Surgical Treatment of Neurogenic TOS2019-02-16T21:46:21+00:00

Treatment of TOS

Surgical Treatment of Neurogenic TOS

Surgeons can take many different surgical approaches

Surgeons have developed a number of different approaches to enable decompression of the thoracic outlet. Each has advantages and disadvantages. While the details of each procedure are beyond the scope of this article, we feel it is helpful for patients to learn the basics of each, to empower their treatment choices.

TOS Surgeon Reviews Different Surgical Approaches

Supraclavicular approach

Many surgeons currently prefer the supraclavicular approach to decompress the thoracic outlet. In the supraclavicular approach, the surgeon makes the primary incision just above the collarbone. He or she then dissects a thin muscle called the platysma and a fat pad until they are looking at the scalene triangle. At this point, the surgeon can directly view parts of the anterior and middle scalene muscle and the brachial plexus. The surgeon is able to remove the insertions of these muscles from the first rib, and then to remove a portion of the first rib. The surgeon is also able to remove scar tissue from the surface of the brachial plexus (neurolysis).

Advantages:

  • The brachial plexus, scalene muscles, and surrounding soft tissues are accessible

Disadvantages

  • The phrenic nerve, which controls the diaphragm (the muscle at the bottom of the chest that performs most of the work of breathing), is easily paralyzed if manipulated
  • Removal of the anterior and posterior portions of the first rib is difficult through this approach.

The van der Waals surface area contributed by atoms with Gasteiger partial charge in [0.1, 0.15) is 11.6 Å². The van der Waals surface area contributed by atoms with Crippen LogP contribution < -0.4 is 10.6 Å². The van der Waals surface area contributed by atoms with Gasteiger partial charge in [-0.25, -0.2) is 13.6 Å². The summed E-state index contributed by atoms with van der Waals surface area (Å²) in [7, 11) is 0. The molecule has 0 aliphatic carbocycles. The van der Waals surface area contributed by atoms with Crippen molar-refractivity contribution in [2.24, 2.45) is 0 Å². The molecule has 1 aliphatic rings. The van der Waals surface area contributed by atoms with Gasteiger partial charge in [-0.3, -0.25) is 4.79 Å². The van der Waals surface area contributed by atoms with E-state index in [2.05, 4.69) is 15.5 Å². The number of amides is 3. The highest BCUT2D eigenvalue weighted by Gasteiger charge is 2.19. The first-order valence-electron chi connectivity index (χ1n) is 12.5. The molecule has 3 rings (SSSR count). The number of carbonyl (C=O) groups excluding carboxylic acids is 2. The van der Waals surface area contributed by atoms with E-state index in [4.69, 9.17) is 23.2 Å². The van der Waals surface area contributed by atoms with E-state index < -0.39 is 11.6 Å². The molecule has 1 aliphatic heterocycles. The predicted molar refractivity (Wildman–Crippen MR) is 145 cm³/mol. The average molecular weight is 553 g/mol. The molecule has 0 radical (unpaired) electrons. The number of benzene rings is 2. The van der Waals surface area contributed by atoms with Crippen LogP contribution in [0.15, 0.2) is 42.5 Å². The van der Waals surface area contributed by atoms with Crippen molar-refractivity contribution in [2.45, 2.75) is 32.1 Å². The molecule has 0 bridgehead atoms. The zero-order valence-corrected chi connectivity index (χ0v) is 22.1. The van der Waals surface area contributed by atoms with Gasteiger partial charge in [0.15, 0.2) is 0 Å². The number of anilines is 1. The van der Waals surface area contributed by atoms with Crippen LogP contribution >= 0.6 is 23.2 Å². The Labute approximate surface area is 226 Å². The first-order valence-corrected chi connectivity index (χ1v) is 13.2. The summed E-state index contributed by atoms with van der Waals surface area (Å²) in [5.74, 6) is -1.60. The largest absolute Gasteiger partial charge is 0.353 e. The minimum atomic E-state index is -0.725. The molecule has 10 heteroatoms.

Surgical Treatment of Thoracic Outlet Syndrome-Supraclavicular Approach

Infraclavicular approach

Fewer surgeons use the infraclavicular approach. This approach  has advantages and disadvantages compared to the supraclavicular approach. The surgeon makes the initial incision below the collarbone. The subclavian vein and the most anterior part of the first rib are readily visualized and accessible. The surgeon can resect the first rib from front to back until the brachial plexus is released. As the surgeon ‘walks back’ along the first rib, he or she can remove the insertion of the anterior scalene on the first rib to release it. However, the surgeon has limited access to most of the scalene muscles and brachial plexus.

Advantages:

  • The subclavian artery and most anterior part of the first rib are accessible
  • Less risk of damage to the phrenic nerve or to the brachial plexus

Disadvantages

  • Limited access to the scalene muscles and brachial plexus
  • Removal of the posterior portion of the first rib is difficult
Surgical Treatment of Thoracic Outlet Syndrome-Infraclavicular Approach

Posterior approach